Living Out Loud: : They Closed

Looking for food in all the wrong places

I get a phone call from my old buddy Roger, who's been living in Portland, Oregon for the past six months. He'll be in town for Thanksgiving this week, visiting his family, and he wants to know if we could get together the day before the holiday.

"Hell yes," I say. "It'll really be good to see you. Let's do something special, hang out downtown."

"Yeah! Hey, after you get off work on Wednesday, let's head over to The Cavern, have a few beers, listen to some music, maybe get some wings or something."

"The Cavern is closed," I reply.

"Oh yeah? Well, let's hit Moose on Main or Have a Nice Day or one of—"

"They closed," I say.

"You've got to be shitting me," Roger says, astounded. "Well damn, let's just do lunch or something on Wednesday. That new place over on Seventh Street, I really liked it when we went. What's it called? Nick & Tony's? Let's go there."

"They closed," I say.

"What? Are you kidding me? How about that vegetarian place a few doors up from it. What was it, Manna's Deli?"

"No longer there," I say, trying to shake my words up a bit, feeling like a broken record.

"Jesus Christ! Well, all right, let's just do Gretchen's. They got good sandwiches and I've been craving one of their cookies."

"Roger, I hate to tell you this."

"No, wait. Let me guess. They closed."

"Yes."

Roger doesn't say anything for a while, but I think I hear him strike a match and I'm guessing he's now smoking a cigarette. Roger always smokes when he's tense.

"I'm really afraid to ask the next question, I really am," he says.

I think I hear smoke being blown into the receiver.

"Mullane's is closed," I say, trying to beat him to the punch.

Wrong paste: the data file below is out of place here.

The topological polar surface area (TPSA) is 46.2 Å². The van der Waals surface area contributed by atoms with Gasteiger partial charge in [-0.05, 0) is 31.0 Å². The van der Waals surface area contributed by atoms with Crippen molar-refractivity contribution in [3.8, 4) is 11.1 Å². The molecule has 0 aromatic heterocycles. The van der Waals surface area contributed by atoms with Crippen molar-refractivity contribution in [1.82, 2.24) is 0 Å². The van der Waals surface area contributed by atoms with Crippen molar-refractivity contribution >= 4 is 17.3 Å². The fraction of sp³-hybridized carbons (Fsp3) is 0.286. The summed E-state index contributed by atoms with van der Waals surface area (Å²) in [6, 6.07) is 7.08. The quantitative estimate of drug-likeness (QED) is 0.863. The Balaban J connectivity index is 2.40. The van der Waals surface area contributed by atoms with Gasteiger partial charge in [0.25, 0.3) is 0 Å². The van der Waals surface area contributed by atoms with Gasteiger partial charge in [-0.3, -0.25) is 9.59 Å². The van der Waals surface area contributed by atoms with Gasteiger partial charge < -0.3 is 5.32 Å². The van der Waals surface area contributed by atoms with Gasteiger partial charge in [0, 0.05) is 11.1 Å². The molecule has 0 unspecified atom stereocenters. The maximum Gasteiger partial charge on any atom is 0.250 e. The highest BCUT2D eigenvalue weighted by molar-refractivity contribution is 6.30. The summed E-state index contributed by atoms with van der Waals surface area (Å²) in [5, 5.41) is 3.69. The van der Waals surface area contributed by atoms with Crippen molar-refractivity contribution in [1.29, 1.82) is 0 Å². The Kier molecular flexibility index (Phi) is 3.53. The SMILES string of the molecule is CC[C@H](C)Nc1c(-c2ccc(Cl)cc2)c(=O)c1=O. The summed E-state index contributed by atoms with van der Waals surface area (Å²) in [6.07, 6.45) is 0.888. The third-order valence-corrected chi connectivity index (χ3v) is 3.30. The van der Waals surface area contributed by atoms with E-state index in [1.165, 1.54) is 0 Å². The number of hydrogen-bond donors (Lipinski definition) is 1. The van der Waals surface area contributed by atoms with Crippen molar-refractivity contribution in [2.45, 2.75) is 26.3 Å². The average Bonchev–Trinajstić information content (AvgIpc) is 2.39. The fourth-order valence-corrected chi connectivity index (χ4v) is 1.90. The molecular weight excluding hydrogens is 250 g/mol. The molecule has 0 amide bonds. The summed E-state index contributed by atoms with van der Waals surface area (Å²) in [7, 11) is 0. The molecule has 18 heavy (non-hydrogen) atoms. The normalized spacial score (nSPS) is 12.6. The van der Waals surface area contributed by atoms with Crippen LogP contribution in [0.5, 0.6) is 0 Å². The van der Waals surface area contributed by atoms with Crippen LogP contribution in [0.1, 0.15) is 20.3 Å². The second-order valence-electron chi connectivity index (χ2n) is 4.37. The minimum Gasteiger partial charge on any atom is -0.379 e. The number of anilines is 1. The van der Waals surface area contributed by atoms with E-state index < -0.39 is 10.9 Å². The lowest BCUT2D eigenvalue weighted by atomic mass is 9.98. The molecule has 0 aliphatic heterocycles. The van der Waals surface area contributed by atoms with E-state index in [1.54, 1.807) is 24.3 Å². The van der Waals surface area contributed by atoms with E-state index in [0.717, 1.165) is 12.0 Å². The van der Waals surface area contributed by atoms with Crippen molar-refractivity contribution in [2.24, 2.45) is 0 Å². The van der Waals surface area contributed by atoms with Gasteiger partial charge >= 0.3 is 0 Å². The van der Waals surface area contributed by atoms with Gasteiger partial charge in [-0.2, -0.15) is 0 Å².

"No, no, no!"

I hear Roger sobbing into the telephone. I wait patiently as he tries to get a grip on himself. I take out my own cigarette, feeling tense myself. Roger is trying to talk through his tears.

"You guys don't even have a McDonald's downtown, do you?"

"Well, no, we haven't had one since Hustler opened a store next to it and — "

"Just shut up," he says, "just shut up. I can't stand it. Do you know how many fucking McDonald's we have in downtown Portland? Two million. Hell, you're sad, really sad, ya know? You don't even have movie theatres downtown, ya know? And the only kind of restaurant you can hold onto is something like Frisch's."

"Well, actually, they closed." I say.

"How about that Wendy's on Vine? Let's grab a burger."

"They closed."

"The Skyline on Fourth Street?"

"They closed."

"There was a new restaurant getting ready to open before I left town," Roger says, trying to restore calm to his voice. "It's over on Elm Street; I think it's called the Elm Street Café."

"Well, they never quite got around to opening," I say.

"This is all a joke," he says, his calmness starting to turn to nervous laughter. "You just want me to take you to the Maisonette, don't you? Spend a little money on you."

"Spending a little money on me would be nice," I say, feeling a bit ashamed that I live in a city where you don't know what restaurants are going to be open from one day to the next. "But actually, let me call the Maisonette and see if they're still open. The last I heard, they were going to be moving out of downtown to—"

"Fuck it!" Roger says, yelling into the receiver. "Let's just go to Newport on the Levee."

"Now you're talking."

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